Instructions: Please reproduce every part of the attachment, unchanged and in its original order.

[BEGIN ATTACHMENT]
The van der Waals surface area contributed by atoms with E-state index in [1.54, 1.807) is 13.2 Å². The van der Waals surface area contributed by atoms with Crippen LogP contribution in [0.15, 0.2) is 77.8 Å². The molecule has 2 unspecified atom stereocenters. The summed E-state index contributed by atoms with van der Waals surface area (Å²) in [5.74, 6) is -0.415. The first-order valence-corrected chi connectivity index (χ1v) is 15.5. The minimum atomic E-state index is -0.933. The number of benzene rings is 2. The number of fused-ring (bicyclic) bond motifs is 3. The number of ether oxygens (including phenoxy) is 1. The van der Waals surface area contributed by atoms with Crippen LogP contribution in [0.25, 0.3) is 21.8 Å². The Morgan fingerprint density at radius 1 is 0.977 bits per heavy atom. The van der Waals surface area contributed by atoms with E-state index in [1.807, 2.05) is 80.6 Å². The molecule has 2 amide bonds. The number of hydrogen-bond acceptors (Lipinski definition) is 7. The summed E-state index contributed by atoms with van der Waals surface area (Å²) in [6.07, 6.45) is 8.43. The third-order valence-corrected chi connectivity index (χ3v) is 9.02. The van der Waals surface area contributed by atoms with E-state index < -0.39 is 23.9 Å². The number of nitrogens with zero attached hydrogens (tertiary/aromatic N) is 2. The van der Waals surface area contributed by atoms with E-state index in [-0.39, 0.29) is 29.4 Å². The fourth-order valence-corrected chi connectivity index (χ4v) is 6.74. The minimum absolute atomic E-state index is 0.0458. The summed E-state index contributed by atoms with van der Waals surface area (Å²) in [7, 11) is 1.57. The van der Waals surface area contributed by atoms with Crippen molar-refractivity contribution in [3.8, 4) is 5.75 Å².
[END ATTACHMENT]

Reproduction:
The van der Waals surface area contributed by atoms with E-state index in [1.54, 1.807) is 13.2 Å². The van der Waals surface area contributed by atoms with Crippen LogP contribution in [0.15, 0.2) is 77.8 Å². The molecule has 2 unspecified atom stereocenters. The summed E-state index contributed by atoms with van der Waals surface area (Å²) in [5.74, 6) is -0.415. The first-order valence-corrected chi connectivity index (χ1v) is 15.5. The minimum atomic E-state index is -0.933. The number of benzene rings is 2. The number of fused-ring (bicyclic) bond motifs is 3. The number of ether oxygens (including phenoxy) is 1. The van der Waals surface area contributed by atoms with Crippen LogP contribution in [0.25, 0.3) is 21.8 Å². The Morgan fingerprint density at radius 1 is 0.977 bits per heavy atom. The van der Waals surface area contributed by atoms with E-state index in [1.807, 2.05) is 80.6 Å². The molecule has 2 amide bonds. The number of hydrogen-bond acceptors (Lipinski definition) is 7. The summed E-state index contributed by atoms with van der Waals surface area (Å²) in [6.07, 6.45) is 8.43. The third-order valence-corrected chi connectivity index (χ3v) is 9.02. The van der Waals surface area contributed by atoms with E-state index < -0.39 is 23.9 Å². The number of nitrogens with zero attached hydrogens (tertiary/aromatic N) is 2. The van der Waals surface area contributed by atoms with E-state index in [-0.39, 0.29) is 29.4 Å². The fourth-order valence-corrected chi connectivity index (χ4v) is 6.74. The minimum absolute atomic E-state index is 0.0458. The summed E-state index contributed by atoms with van der Waals surface area (Å²) in [7, 11) is 1.57. The van der Waals surface area contributed by atoms with Crippen molar-refractivity contribution in [3.8, 4) is 5.75 Å².